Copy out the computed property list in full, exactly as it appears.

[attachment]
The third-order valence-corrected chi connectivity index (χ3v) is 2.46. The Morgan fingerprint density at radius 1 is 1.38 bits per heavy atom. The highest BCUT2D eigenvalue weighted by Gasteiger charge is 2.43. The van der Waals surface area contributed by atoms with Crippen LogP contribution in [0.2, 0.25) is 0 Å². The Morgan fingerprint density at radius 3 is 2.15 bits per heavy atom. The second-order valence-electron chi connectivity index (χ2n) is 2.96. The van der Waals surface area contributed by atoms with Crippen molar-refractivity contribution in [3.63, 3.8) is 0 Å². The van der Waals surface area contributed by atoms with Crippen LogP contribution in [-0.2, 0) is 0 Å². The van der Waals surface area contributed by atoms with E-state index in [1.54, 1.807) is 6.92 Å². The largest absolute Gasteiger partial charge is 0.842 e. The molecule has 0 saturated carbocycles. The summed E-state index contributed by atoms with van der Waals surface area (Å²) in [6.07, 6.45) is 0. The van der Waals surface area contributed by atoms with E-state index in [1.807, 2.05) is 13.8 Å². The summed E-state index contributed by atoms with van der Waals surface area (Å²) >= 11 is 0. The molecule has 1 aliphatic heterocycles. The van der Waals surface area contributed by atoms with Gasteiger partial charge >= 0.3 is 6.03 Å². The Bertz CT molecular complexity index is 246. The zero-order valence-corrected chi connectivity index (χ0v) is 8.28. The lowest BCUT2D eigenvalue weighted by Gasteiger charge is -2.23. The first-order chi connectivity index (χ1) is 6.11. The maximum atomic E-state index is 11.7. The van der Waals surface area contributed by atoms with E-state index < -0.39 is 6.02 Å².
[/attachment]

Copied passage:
The third-order valence-corrected chi connectivity index (χ3v) is 2.46. The Morgan fingerprint density at radius 1 is 1.38 bits per heavy atom. The highest BCUT2D eigenvalue weighted by Gasteiger charge is 2.43. The van der Waals surface area contributed by atoms with Crippen LogP contribution in [0.2, 0.25) is 0 Å². The Morgan fingerprint density at radius 3 is 2.15 bits per heavy atom. The second-order valence-electron chi connectivity index (χ2n) is 2.96. The van der Waals surface area contributed by atoms with Crippen molar-refractivity contribution in [3.63, 3.8) is 0 Å². The van der Waals surface area contributed by atoms with Crippen LogP contribution in [-0.2, 0) is 0 Å². The van der Waals surface area contributed by atoms with E-state index in [1.54, 1.807) is 6.92 Å². The largest absolute Gasteiger partial charge is 0.842 e. The molecule has 0 saturated carbocycles. The summed E-state index contributed by atoms with van der Waals surface area (Å²) in [6.07, 6.45) is 0. The van der Waals surface area contributed by atoms with E-state index in [1.807, 2.05) is 13.8 Å². The summed E-state index contributed by atoms with van der Waals surface area (Å²) >= 11 is 0. The molecule has 1 aliphatic heterocycles. The van der Waals surface area contributed by atoms with Gasteiger partial charge >= 0.3 is 6.03 Å². The Bertz CT molecular complexity index is 246. The zero-order valence-corrected chi connectivity index (χ0v) is 8.28. The lowest BCUT2D eigenvalue weighted by Gasteiger charge is -2.23. The first-order chi connectivity index (χ1) is 6.11. The maximum atomic E-state index is 11.7. The van der Waals surface area contributed by atoms with E-state index < -0.39 is 6.02 Å².